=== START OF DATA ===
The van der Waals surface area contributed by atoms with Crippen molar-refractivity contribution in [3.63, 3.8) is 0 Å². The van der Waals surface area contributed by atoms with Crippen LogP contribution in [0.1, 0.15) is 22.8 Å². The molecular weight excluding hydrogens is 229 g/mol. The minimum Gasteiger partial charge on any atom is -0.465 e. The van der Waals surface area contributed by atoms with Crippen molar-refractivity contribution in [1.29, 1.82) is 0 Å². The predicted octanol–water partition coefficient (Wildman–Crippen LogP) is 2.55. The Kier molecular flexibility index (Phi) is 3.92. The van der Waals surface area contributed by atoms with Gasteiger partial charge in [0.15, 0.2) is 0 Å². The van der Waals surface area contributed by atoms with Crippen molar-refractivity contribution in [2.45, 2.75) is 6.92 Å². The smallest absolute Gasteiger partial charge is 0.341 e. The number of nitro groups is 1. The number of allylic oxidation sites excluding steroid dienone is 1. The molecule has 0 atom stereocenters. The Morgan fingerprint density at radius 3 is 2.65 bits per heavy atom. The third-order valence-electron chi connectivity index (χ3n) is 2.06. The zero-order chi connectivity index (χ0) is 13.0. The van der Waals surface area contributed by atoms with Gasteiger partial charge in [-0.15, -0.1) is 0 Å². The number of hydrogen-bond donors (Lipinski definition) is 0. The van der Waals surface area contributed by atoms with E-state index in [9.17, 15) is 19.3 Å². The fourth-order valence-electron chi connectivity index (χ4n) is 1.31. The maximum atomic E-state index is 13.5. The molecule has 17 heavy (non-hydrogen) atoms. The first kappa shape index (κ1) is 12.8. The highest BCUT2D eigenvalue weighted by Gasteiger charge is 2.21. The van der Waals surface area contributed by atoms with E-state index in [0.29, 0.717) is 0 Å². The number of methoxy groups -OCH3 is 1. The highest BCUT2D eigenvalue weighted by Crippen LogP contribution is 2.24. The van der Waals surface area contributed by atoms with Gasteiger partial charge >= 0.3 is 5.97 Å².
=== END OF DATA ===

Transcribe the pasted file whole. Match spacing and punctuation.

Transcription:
The van der Waals surface area contributed by atoms with Crippen molar-refractivity contribution in [3.63, 3.8) is 0 Å². The van der Waals surface area contributed by atoms with Crippen LogP contribution in [0.1, 0.15) is 22.8 Å². The molecular weight excluding hydrogens is 229 g/mol. The minimum Gasteiger partial charge on any atom is -0.465 e. The van der Waals surface area contributed by atoms with Crippen molar-refractivity contribution in [1.29, 1.82) is 0 Å². The predicted octanol–water partition coefficient (Wildman–Crippen LogP) is 2.55. The Kier molecular flexibility index (Phi) is 3.92. The van der Waals surface area contributed by atoms with Gasteiger partial charge in [0.15, 0.2) is 0 Å². The van der Waals surface area contributed by atoms with Crippen molar-refractivity contribution in [2.45, 2.75) is 6.92 Å². The smallest absolute Gasteiger partial charge is 0.341 e. The number of nitro groups is 1. The number of allylic oxidation sites excluding steroid dienone is 1. The molecule has 0 atom stereocenters. The Morgan fingerprint density at radius 3 is 2.65 bits per heavy atom. The third-order valence-electron chi connectivity index (χ3n) is 2.06. The zero-order chi connectivity index (χ0) is 13.0. The van der Waals surface area contributed by atoms with Gasteiger partial charge in [-0.15, -0.1) is 0 Å². The number of hydrogen-bond donors (Lipinski definition) is 0. The van der Waals surface area contributed by atoms with E-state index in [9.17, 15) is 19.3 Å². The fourth-order valence-electron chi connectivity index (χ4n) is 1.31. The maximum atomic E-state index is 13.5. The molecule has 17 heavy (non-hydrogen) atoms. The first kappa shape index (κ1) is 12.8. The highest BCUT2D eigenvalue weighted by Gasteiger charge is 2.21. The van der Waals surface area contributed by atoms with E-state index in [0.29, 0.717) is 0 Å². The number of methoxy groups -OCH3 is 1. The highest BCUT2D eigenvalue weighted by Crippen LogP contribution is 2.24. The van der Waals surface area contributed by atoms with Gasteiger partial charge >= 0.3 is 5.97 Å².